This problem affects more than 40% of all coded a/p characters (Appendix), and this is merely a conservative estimate. For example, it appears to be no problem to code a character for gap junctions a/p for metazoans, and to score all phyla as either having or lacking them: characters 5 in Sørensen et al. (2000) and Nielsen (2001), and character 4 in Peterson & Eernisse (2001). This character appears to be applicable to all animal phyla. Similarly, the adopted coding and scoring of chitinous chaetae/setae in phyla such as Annelida and Brachiopoda is not considered as a problem here. However, because chaetae/setae are modifications of chitinous cuticles, strictly speaking this character is only applicable in taxa that possess cuticles with chitin. Other phyla would then have to be scored for this character as “inapplicable”. Yet, one might conceive of ultrastructurally similar chaetae as being constructed from a non-chitinous cuticle. The examples included in the appendix are restricted to those instances where the unspecified character states are obviously coded and scored as a default whenever the “presence” state did not occur for a phylum. Such a procedure is compatible with a taxic approach to homology as is implemented, for example, in modified three-taxon analysis, where the “absence” states carry no empirical information (Carine & Scotland, 1999; Scotland, 2000a; Williams & Siebert, 2000). Nonetheless, the coding and scoring of such “trash can” character states is incompatible with standard cladistic analysis based upon phylogenetic parsimony. The character state transformations that are at the heart of such analyses are only meaningful when all states are carefully defined.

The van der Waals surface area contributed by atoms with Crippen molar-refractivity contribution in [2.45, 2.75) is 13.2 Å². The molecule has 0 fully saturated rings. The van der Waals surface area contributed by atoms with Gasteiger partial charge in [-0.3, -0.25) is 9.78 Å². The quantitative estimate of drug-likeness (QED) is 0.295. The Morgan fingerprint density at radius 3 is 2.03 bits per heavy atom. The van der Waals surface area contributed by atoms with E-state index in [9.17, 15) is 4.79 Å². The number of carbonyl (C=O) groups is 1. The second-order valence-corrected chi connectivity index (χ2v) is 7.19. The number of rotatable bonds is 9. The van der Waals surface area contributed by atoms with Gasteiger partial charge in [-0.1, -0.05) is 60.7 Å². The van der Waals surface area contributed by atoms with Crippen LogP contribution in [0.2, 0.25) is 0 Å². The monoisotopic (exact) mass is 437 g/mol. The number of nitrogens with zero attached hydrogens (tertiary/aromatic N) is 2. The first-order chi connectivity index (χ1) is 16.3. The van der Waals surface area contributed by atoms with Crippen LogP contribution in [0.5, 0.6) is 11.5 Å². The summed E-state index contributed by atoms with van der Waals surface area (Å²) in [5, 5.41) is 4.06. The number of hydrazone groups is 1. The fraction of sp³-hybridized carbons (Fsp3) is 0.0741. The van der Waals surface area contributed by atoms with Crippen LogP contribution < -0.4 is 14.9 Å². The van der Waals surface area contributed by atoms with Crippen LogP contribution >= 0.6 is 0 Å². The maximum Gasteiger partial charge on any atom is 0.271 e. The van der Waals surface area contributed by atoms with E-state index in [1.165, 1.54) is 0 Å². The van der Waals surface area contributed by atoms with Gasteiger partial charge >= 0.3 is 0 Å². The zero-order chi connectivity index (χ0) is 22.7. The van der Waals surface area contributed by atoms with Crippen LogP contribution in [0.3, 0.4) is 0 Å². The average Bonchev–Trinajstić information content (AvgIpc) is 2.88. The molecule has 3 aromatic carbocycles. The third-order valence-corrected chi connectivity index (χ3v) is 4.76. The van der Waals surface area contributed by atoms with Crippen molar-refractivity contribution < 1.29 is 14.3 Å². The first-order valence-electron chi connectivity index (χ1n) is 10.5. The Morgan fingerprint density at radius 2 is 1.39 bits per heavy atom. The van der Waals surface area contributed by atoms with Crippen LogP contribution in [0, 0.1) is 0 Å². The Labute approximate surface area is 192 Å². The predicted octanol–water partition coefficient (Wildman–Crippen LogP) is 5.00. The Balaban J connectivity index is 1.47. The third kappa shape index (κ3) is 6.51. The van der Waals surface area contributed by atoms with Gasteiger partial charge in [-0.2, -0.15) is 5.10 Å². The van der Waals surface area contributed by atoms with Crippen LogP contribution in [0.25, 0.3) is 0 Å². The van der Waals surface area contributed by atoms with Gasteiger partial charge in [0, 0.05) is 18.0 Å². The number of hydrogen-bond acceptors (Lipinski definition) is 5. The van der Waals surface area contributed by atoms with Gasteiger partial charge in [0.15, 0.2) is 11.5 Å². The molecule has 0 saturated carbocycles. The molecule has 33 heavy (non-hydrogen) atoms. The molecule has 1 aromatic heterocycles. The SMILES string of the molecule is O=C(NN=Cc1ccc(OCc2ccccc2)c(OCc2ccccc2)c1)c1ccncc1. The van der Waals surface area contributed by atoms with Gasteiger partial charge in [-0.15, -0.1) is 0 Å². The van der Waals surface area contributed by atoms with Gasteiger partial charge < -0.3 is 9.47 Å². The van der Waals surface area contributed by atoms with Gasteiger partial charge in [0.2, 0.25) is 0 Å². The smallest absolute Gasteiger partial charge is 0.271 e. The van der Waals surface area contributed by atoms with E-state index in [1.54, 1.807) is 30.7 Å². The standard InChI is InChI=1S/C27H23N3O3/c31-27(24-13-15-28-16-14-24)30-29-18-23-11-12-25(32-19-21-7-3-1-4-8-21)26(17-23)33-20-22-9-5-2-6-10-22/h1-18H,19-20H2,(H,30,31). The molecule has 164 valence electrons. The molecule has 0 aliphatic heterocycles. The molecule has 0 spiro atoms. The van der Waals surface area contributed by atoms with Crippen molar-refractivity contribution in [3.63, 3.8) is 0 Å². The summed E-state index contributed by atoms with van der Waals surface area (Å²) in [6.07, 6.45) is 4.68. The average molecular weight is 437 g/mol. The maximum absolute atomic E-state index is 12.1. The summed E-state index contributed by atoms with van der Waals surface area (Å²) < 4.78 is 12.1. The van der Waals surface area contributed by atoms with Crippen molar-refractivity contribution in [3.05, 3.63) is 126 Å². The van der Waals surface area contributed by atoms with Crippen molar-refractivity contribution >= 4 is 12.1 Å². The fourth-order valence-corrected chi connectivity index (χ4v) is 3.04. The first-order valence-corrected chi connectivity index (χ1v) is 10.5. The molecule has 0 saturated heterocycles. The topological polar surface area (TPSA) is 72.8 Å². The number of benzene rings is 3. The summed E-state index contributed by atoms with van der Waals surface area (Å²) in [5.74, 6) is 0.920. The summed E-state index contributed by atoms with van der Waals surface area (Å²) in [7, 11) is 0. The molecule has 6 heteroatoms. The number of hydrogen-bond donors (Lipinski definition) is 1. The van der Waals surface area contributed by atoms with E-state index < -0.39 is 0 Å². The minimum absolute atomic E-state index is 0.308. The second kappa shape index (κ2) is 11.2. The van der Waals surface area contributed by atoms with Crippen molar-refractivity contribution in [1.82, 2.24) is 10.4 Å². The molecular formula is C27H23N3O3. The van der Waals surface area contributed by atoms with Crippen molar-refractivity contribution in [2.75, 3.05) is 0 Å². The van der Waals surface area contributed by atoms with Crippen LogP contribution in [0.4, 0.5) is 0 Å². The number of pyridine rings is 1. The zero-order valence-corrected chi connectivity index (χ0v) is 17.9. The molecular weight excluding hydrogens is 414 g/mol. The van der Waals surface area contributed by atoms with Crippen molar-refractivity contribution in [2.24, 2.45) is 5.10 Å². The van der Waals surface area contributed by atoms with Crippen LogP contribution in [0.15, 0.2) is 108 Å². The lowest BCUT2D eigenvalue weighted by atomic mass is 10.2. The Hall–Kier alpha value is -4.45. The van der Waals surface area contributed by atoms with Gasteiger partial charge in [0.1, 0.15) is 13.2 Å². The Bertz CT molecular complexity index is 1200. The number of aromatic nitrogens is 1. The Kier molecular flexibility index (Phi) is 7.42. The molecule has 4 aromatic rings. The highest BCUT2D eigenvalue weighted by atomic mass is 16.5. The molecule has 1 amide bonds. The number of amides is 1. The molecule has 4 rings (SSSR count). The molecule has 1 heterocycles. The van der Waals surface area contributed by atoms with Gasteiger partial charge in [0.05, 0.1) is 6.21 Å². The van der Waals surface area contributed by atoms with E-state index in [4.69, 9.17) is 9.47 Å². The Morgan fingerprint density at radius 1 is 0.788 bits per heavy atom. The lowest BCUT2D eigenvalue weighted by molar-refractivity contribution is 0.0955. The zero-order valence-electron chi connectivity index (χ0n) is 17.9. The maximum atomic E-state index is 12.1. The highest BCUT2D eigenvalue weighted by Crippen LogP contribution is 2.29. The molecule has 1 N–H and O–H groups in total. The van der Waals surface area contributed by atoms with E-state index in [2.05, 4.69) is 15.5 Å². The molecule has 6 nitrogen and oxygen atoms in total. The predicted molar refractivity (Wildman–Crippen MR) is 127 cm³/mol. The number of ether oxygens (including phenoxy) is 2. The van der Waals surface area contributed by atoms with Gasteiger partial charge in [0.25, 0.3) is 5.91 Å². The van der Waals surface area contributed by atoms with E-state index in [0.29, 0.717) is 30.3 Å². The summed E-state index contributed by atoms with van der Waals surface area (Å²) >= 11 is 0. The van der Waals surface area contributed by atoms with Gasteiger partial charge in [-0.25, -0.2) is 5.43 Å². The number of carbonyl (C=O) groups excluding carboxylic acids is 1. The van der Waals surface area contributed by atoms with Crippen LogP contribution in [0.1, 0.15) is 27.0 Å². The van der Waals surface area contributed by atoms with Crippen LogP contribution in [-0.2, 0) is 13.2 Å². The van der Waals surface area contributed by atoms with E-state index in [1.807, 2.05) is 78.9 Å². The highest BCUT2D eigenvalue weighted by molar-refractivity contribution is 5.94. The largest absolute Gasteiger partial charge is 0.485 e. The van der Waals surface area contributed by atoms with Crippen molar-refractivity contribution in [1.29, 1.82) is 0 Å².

The lack of attention directed towards defining the “absence” character states is particularly puzzling in view of the obvious care taken to properly code and score subtle variations for some of the characters. For example, for at least 62 characters in the data set of Peterson & Eernisse (2001) it appears that all care in character coding has been directed towards the “presence” states, while the “absence” states are essentially unspecified. It is therefore puzzling to find that for some of their characters morphological study apparently did play an important role in coding and scoring. For example, their character 67 proposes a primary homology of different cell types that are thought to be part of filtration nephridia (terminal cells, podocytes, and nephrocytes, with terminal cells a component of protonephridia, podocytes and nephrocytes components of metanephridial systems, and nephrocytes used to refer to nephridial systems present in arthropods and onychophorans). Phyla lacking any of these cell types are scored as “absent,” while phyla showing any of these cell types are scored as “present.” This scoring is supported by data on the ontogenetic continuity of protonephridia and metanephridia in certain polychaetes and phoronids, and by a continuum in cytological differentiation and function between the different cell types involved (Ruppert & Smith, 1988; Smith & Ruppert, 1988; Bartolomaeus & Ax, 1992; Smith, 1992; Ruppert, 1994; Haszprunar, 1996b). A third character state is erected and uniquely scored for Nematoda, which possess no elements normally part of filtration nephridia. Although Nematoda could simply be scored as “absent” for nephridial cell types, Peterson & Eernisse (2001) instead chose to create a separate character state for them because they felt that “coding nematodes as equivalent to cnidarians, ctenophores et al. is not appropriate” (p. 199). Irrespective of the justification of this decision, it clearly shows that for this character Peterson & Eernisse (2001) felt the need to more precisely code the morphological variation otherwise subsumed within an unspecified “absence” state. The coding and scoring of the remaining a/p characters could have benefited from similar attention. This indicates that Peterson & Eernisse (2001) were to a certain extent arbitrary in the amount of care they took to code and score different characters within their data set.